This all started when I read the highly enjoyable and immensely clever Jasper Fford's "Thursday Next" series.  "The Eyre Affair" is on my top 10 favorite reads of all times!  While Jasper Fforde is NOT a "chick-lit" author his books do sit right next to Katie Fforde in the library and while searching for, and neglecting to find, a Jasper I grabbed a Katie instead. Delightful!

I know, I know, I've heard all the arguments and to you I say, "so!"

Predictable?  Only in the best way.  I would be furious if the main character died because my lovely British friends suddenly decided that they were going to be deep and shadowy.

Light?  Only in the best way.  The characters are real (well you know fictional but real-ish) and deal with all the wonderful mucky stuff of life, but no...these books are not dark, or heavy or whatever the opposite of light is.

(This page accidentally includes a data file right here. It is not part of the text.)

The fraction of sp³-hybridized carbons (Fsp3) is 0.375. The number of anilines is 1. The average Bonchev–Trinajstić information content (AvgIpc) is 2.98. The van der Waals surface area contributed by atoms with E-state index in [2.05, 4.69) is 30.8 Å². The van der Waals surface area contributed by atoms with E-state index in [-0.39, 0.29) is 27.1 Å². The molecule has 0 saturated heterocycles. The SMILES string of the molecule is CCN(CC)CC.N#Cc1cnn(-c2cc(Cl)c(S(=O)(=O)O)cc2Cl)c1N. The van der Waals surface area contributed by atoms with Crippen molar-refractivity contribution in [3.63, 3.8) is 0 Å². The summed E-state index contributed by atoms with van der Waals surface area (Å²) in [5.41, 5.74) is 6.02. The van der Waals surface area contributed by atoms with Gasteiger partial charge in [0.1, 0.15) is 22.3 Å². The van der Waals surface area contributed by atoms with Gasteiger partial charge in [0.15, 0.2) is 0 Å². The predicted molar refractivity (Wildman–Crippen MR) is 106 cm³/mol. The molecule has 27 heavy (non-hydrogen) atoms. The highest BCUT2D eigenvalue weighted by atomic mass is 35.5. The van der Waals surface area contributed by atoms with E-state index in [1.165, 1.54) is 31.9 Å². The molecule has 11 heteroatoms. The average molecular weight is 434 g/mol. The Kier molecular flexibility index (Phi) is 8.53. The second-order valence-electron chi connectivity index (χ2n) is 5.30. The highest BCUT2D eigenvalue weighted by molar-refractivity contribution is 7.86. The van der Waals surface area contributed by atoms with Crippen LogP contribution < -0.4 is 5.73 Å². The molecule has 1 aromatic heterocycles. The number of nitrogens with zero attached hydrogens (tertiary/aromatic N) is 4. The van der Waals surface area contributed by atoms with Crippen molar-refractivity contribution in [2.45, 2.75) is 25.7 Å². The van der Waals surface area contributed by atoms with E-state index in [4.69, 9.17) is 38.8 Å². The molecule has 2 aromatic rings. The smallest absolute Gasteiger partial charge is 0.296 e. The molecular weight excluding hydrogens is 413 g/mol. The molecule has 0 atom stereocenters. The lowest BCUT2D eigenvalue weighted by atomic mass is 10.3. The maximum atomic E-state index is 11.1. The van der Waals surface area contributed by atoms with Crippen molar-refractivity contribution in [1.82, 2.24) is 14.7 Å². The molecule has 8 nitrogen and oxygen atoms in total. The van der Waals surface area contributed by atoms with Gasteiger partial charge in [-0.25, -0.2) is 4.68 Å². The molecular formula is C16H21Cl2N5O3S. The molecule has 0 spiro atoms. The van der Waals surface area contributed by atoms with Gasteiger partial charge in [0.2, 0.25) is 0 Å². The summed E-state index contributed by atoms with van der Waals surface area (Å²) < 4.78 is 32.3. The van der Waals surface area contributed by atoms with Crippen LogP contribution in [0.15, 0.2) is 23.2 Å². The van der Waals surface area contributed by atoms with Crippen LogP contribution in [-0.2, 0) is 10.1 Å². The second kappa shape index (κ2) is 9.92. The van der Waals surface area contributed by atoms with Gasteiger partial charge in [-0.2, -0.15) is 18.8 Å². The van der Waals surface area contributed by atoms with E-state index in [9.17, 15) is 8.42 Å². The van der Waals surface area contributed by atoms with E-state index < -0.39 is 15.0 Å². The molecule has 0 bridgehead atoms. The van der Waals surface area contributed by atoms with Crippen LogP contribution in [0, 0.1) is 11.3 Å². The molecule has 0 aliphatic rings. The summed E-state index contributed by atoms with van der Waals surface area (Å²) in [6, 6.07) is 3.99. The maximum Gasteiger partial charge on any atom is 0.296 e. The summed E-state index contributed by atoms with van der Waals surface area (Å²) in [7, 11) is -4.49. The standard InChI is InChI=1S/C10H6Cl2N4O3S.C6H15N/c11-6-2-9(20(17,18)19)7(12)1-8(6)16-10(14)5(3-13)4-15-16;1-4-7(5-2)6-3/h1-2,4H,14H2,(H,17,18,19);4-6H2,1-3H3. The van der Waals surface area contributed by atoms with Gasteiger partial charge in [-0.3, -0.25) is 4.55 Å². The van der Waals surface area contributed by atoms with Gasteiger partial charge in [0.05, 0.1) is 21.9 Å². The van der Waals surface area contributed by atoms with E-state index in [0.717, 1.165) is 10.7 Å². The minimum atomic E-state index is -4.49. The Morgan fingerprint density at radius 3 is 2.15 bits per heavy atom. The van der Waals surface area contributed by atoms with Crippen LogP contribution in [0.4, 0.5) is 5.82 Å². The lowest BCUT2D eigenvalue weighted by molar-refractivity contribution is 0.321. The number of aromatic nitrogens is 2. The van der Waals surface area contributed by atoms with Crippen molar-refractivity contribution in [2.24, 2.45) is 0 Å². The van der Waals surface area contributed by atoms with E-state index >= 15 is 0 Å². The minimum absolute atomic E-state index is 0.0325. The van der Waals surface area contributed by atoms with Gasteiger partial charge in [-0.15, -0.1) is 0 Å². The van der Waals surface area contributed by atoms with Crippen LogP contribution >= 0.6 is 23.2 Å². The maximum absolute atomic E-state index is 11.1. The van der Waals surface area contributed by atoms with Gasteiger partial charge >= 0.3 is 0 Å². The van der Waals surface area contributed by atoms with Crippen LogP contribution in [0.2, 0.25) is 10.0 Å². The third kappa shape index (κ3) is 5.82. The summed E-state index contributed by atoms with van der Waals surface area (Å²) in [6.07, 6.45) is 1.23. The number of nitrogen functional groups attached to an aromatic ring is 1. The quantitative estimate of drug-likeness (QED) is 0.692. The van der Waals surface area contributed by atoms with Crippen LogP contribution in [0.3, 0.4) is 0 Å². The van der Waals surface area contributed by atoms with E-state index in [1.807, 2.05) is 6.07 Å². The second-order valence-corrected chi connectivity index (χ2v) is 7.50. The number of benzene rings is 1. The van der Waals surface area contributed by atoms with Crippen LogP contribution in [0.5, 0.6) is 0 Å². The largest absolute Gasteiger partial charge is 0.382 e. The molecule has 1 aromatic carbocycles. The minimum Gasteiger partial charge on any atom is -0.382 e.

Unrealistic?  Only in the best way. Um, hello....that's why I'm reading them, I've got real in spades all day long, who needs more of that!

Besides, I like to figure out the words that are different from our American ones.  For example

  • Agas: Some sort of stove which may or may not be quite like our old wood/coal burning stoves 
  • Biscuits: Cookies (usually popping out of tins!)
  • Jumper: I can never remember if they are a sweater or sweatshirt, but one definitely needs one when it's cold out!
  • Wellies: Rain boots
  • Bin: Trashcan
  • Boot: Trunk of the car
  • Plaster: Band-aid
  • Tea: Well Okay tea is tea, but they drink it a lot!

Anyway I just finished Good Husband Material by Trisha Ashley.  It was lovely and delightful and fun. Everything one wants in their guilty reading.

I love Katie Fforde's books because I always feel like I learn a new profession when I read them. Thyme Out is one of my favorites. (Can you guess what the profession is?)

Enjoy, and don't feel guilty!

Tuesday, April 29, 2014

The Well

"The Well" is Stephanie Landsem's debut novel and part of her "Living Water" series.

I like historical fiction, and I love Biblical fiction.  Who doesn't read a Bible story and wonder about the back story, or what else happened.  We are told about an angel visiting Mary to tell her she will carry the Christ child, and we naturally wonder what would her mother say, how was she treated, did she hide?  Or how many people did she tell about the Angel's visit before she gave up?